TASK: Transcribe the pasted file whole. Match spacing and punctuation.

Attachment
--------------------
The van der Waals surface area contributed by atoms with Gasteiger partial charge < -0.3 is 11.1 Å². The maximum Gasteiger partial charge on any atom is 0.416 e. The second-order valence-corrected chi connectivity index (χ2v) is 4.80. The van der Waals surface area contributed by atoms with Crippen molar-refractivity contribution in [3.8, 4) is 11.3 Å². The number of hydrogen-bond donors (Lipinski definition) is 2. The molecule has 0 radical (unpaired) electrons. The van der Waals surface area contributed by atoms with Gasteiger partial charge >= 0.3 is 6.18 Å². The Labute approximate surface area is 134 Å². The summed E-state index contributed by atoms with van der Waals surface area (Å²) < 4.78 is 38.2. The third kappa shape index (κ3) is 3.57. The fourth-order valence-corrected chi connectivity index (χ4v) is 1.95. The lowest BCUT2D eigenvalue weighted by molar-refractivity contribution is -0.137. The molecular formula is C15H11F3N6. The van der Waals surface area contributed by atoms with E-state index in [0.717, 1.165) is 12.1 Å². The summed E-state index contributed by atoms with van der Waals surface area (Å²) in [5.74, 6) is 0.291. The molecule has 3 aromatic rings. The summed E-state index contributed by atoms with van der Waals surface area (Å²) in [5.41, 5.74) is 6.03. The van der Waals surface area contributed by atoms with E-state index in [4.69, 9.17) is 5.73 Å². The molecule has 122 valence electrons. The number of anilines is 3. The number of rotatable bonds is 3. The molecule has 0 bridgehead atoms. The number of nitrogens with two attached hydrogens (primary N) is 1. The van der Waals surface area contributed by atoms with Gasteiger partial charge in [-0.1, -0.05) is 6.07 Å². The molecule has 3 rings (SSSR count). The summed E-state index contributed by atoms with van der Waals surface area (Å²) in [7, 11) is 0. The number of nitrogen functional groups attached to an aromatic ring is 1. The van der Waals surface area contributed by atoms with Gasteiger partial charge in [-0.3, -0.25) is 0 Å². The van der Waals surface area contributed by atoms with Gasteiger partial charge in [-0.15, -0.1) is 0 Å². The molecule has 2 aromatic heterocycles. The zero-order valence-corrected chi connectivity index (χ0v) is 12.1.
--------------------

The van der Waals surface area contributed by atoms with Gasteiger partial charge < -0.3 is 11.1 Å². The maximum Gasteiger partial charge on any atom is 0.416 e. The second-order valence-corrected chi connectivity index (χ2v) is 4.80. The van der Waals surface area contributed by atoms with Crippen molar-refractivity contribution in [3.8, 4) is 11.3 Å². The number of hydrogen-bond donors (Lipinski definition) is 2. The molecule has 0 radical (unpaired) electrons. The van der Waals surface area contributed by atoms with Gasteiger partial charge >= 0.3 is 6.18 Å². The Labute approximate surface area is 134 Å². The summed E-state index contributed by atoms with van der Waals surface area (Å²) < 4.78 is 38.2. The third kappa shape index (κ3) is 3.57. The fourth-order valence-corrected chi connectivity index (χ4v) is 1.95. The lowest BCUT2D eigenvalue weighted by molar-refractivity contribution is -0.137. The molecular formula is C15H11F3N6. The van der Waals surface area contributed by atoms with E-state index in [0.717, 1.165) is 12.1 Å². The summed E-state index contributed by atoms with van der Waals surface area (Å²) in [5.74, 6) is 0.291. The molecule has 3 aromatic rings. The summed E-state index contributed by atoms with van der Waals surface area (Å²) in [5.41, 5.74) is 6.03. The van der Waals surface area contributed by atoms with E-state index in [4.69, 9.17) is 5.73 Å². The molecule has 122 valence electrons. The number of anilines is 3. The number of rotatable bonds is 3. The molecule has 0 bridgehead atoms. The number of nitrogens with two attached hydrogens (primary N) is 1. The van der Waals surface area contributed by atoms with Gasteiger partial charge in [-0.1, -0.05) is 6.07 Å². The molecule has 3 rings (SSSR count). The summed E-state index contributed by atoms with van der Waals surface area (Å²) in [7, 11) is 0. The number of nitrogen functional groups attached to an aromatic ring is 1. The van der Waals surface area contributed by atoms with Gasteiger partial charge in [-0.3, -0.25) is 0 Å². The van der Waals surface area contributed by atoms with Gasteiger partial charge in [-0.15, -0.1) is 0 Å². The molecule has 2 aromatic heterocycles. The zero-order valence-corrected chi connectivity index (χ0v) is 12.1.